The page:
In recent days, a growing number of retailers have made the wearing of masks compulsory for their shoppers. Walmart, Target, Best Buy, Starbucks and many others made some declaration in one way.
Very apart from political views, it is easy to see why it makes good business sense for consumers to wear masks.
The decisions of retailers are always based on two simple facts: 1) Satisfied Employees and Customers 2 ) Financial returns.
The only thing about COVID-19 is that the complexities of keeping workers and customers satisfied have changed. Before the pandemic, things such as fast checks, helpful service staff, competitive salaries and social responsibility were meant. But the equation now includes a third wrinkle — safety.
There are no long-term financial returns under current conditions without a security top priority. The less safe people are shopping, the fewer customers are in the stores and the less likely the retailers are to get away from the hole in the store. And, note, it isn’t as if physical retailers haven’t already been harmed in the world before the pandemic started.
Safety was never a big concern for retailers, with what it entails. Sure, it was there, but it was never addressed every day before the pandemic began. As long as retailers can keep their employees and their customer’s safe environments, things are good. So long so bollards were in front of the stores to stop the cars smashing through the gates, video cams were in the right spot to detect unhealthy characters, and parking areas had been illuminated to allow safe passage to cars at night, the stuff was pretty darn copacetic.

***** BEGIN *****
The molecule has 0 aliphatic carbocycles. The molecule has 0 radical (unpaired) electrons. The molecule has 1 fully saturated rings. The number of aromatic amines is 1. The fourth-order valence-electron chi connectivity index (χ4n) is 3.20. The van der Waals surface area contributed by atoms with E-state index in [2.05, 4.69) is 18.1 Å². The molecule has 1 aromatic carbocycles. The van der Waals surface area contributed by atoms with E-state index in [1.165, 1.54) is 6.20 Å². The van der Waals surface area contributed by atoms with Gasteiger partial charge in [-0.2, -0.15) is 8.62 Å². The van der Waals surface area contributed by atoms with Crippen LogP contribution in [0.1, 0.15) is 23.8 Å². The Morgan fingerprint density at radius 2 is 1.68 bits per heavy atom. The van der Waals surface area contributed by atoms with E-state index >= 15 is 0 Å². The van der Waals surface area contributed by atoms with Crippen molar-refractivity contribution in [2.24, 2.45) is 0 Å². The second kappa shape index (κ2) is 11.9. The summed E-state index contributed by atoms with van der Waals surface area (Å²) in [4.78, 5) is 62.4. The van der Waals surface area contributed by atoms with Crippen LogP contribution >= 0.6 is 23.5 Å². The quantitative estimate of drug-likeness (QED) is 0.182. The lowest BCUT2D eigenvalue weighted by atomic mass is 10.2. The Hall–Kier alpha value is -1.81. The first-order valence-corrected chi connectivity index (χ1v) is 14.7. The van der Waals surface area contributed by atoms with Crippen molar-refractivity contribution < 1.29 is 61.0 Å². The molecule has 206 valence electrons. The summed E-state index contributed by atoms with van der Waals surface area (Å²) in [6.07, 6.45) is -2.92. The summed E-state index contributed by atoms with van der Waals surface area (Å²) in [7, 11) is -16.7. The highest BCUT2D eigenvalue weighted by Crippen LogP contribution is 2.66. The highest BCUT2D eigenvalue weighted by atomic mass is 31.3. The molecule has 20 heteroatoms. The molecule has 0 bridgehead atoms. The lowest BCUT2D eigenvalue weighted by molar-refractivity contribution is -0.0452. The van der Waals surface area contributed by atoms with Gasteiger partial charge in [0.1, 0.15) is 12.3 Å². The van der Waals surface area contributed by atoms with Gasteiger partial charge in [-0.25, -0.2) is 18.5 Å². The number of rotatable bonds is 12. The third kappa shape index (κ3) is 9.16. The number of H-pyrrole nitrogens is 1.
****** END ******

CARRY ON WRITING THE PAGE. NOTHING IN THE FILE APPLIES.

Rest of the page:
Safety must now be the highest priority of any retailer. In a way, safety now overrides everyone.
All this should be positively wonderful news for a retail sector that is struggling to develop its collective identity of the 21st century. The convergence of three dimensions – health, a better experience for the consumer, employees and financial performance – is the biggest groundbreaking time in retail history and will continue to take place. Ideas kept back by “we can’t threaten to make sure consumers and/or employees won’t” (my quotations) are now going to get a second look, as the script has been changed by safety.
If the industry as a whole joins hands and advises us to wear masks, sure, people would be protected from COVID-19, but it also means, more significantly, that consumers are more likely to consent to new shopping choices than retailers would ever have dared before. This ensures that the retail market has a passageway to innovate and to free itself from Amazon’s shackling and e-commerce clutches.
Many in the industry already take this opportunity and change their business models more quickly than they would otherwise have. For eg, Walmart only a few weeks ago opened a new self-check-out store, Fairway introduced a new scan and go mobile shopping app in March, Starbucks announced plans for more shops just for pick-ups, Best Buy was only going to appointment-only shopping for some time and the list of creative products put into action by many across the industry is gradually becoming increasingly noticeable every day.
All of that means that thoughts previously left in the cutting room, including robots on the aisles to test inventory and cameras on the ceilings, can finally see the daylight and be given the ability to show a financial gain on what were most likely previous objections by old white managers from HiPPO who had before 2 had previously been in charge of retail.
America wants its distributors. Physical stores mean employment, they mean consumption and in a way that is constrained by terms, they often mean everything.
Masks as far as protection is concerned to symbolize even more development and the long-term sustainability that America so recognizes and so loves of the industry and its products.